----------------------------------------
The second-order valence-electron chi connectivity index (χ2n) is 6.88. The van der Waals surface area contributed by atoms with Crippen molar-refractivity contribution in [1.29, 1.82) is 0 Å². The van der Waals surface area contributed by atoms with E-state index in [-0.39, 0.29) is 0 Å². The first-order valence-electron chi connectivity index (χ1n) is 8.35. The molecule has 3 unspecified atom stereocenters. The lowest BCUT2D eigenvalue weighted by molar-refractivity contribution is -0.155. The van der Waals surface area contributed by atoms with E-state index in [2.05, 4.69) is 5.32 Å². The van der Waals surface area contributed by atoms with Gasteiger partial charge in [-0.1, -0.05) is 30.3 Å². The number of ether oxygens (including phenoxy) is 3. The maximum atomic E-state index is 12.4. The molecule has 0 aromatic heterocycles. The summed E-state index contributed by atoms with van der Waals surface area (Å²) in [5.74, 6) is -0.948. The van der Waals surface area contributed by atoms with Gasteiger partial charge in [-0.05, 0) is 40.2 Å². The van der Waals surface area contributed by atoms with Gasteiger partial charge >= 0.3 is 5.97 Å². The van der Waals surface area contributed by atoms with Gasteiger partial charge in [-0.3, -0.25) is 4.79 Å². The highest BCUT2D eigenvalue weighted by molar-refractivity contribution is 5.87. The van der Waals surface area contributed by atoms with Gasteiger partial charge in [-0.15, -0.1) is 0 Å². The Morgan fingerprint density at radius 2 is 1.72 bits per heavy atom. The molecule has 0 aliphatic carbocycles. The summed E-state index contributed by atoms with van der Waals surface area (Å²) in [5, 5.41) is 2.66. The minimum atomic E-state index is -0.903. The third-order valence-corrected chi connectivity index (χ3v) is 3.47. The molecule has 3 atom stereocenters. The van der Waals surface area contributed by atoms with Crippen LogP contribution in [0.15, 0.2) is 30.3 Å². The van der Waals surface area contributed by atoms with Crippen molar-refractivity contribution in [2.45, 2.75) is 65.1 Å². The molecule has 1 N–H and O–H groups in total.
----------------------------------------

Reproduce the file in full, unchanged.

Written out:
The second-order valence-electron chi connectivity index (χ2n) is 6.88. The van der Waals surface area contributed by atoms with Crippen molar-refractivity contribution in [1.29, 1.82) is 0 Å². The van der Waals surface area contributed by atoms with E-state index in [-0.39, 0.29) is 0 Å². The first-order valence-electron chi connectivity index (χ1n) is 8.35. The molecule has 3 unspecified atom stereocenters. The lowest BCUT2D eigenvalue weighted by molar-refractivity contribution is -0.155. The van der Waals surface area contributed by atoms with E-state index in [2.05, 4.69) is 5.32 Å². The van der Waals surface area contributed by atoms with Gasteiger partial charge in [-0.1, -0.05) is 30.3 Å². The number of ether oxygens (including phenoxy) is 3. The maximum atomic E-state index is 12.4. The molecule has 0 aromatic heterocycles. The summed E-state index contributed by atoms with van der Waals surface area (Å²) in [5.74, 6) is -0.948. The van der Waals surface area contributed by atoms with Gasteiger partial charge in [-0.05, 0) is 40.2 Å². The van der Waals surface area contributed by atoms with Gasteiger partial charge >= 0.3 is 5.97 Å². The van der Waals surface area contributed by atoms with Gasteiger partial charge in [-0.3, -0.25) is 4.79 Å². The highest BCUT2D eigenvalue weighted by molar-refractivity contribution is 5.87. The van der Waals surface area contributed by atoms with Gasteiger partial charge in [-0.15, -0.1) is 0 Å². The Morgan fingerprint density at radius 2 is 1.72 bits per heavy atom. The molecule has 0 aliphatic carbocycles. The summed E-state index contributed by atoms with van der Waals surface area (Å²) in [5, 5.41) is 2.66. The minimum atomic E-state index is -0.903. The third-order valence-corrected chi connectivity index (χ3v) is 3.47. The molecule has 3 atom stereocenters. The van der Waals surface area contributed by atoms with Crippen LogP contribution in [0.15, 0.2) is 30.3 Å². The van der Waals surface area contributed by atoms with Crippen molar-refractivity contribution in [2.45, 2.75) is 65.1 Å². The molecule has 1 N–H and O–H groups in total.